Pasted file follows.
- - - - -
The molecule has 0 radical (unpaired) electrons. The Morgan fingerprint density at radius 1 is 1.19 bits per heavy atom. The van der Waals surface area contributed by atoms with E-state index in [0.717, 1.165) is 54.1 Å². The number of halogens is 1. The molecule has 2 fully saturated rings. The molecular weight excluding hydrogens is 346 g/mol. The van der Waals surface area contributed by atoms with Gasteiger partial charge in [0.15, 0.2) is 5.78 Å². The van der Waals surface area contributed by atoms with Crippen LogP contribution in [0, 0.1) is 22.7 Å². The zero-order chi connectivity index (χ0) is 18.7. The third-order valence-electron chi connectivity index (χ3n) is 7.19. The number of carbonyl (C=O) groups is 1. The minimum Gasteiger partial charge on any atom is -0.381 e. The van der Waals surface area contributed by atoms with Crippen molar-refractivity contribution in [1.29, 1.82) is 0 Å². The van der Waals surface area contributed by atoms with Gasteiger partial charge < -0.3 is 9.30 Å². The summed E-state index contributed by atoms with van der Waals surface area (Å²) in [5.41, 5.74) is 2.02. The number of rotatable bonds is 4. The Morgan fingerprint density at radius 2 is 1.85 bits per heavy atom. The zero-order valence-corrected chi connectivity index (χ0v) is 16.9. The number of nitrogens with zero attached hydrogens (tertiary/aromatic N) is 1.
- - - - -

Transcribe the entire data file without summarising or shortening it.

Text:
The molecule has 0 radical (unpaired) electrons. The Morgan fingerprint density at radius 1 is 1.19 bits per heavy atom. The van der Waals surface area contributed by atoms with E-state index in [0.717, 1.165) is 54.1 Å². The number of halogens is 1. The molecule has 2 fully saturated rings. The molecular weight excluding hydrogens is 346 g/mol. The van der Waals surface area contributed by atoms with Gasteiger partial charge in [0.15, 0.2) is 5.78 Å². The van der Waals surface area contributed by atoms with Crippen LogP contribution in [0, 0.1) is 22.7 Å². The zero-order chi connectivity index (χ0) is 18.7. The third-order valence-electron chi connectivity index (χ3n) is 7.19. The number of carbonyl (C=O) groups is 1. The minimum Gasteiger partial charge on any atom is -0.381 e. The van der Waals surface area contributed by atoms with Crippen molar-refractivity contribution in [1.29, 1.82) is 0 Å². The van der Waals surface area contributed by atoms with Gasteiger partial charge < -0.3 is 9.30 Å². The summed E-state index contributed by atoms with van der Waals surface area (Å²) in [5.41, 5.74) is 2.02. The number of rotatable bonds is 4. The Morgan fingerprint density at radius 2 is 1.85 bits per heavy atom. The zero-order valence-corrected chi connectivity index (χ0v) is 16.9. The number of nitrogens with zero attached hydrogens (tertiary/aromatic N) is 1.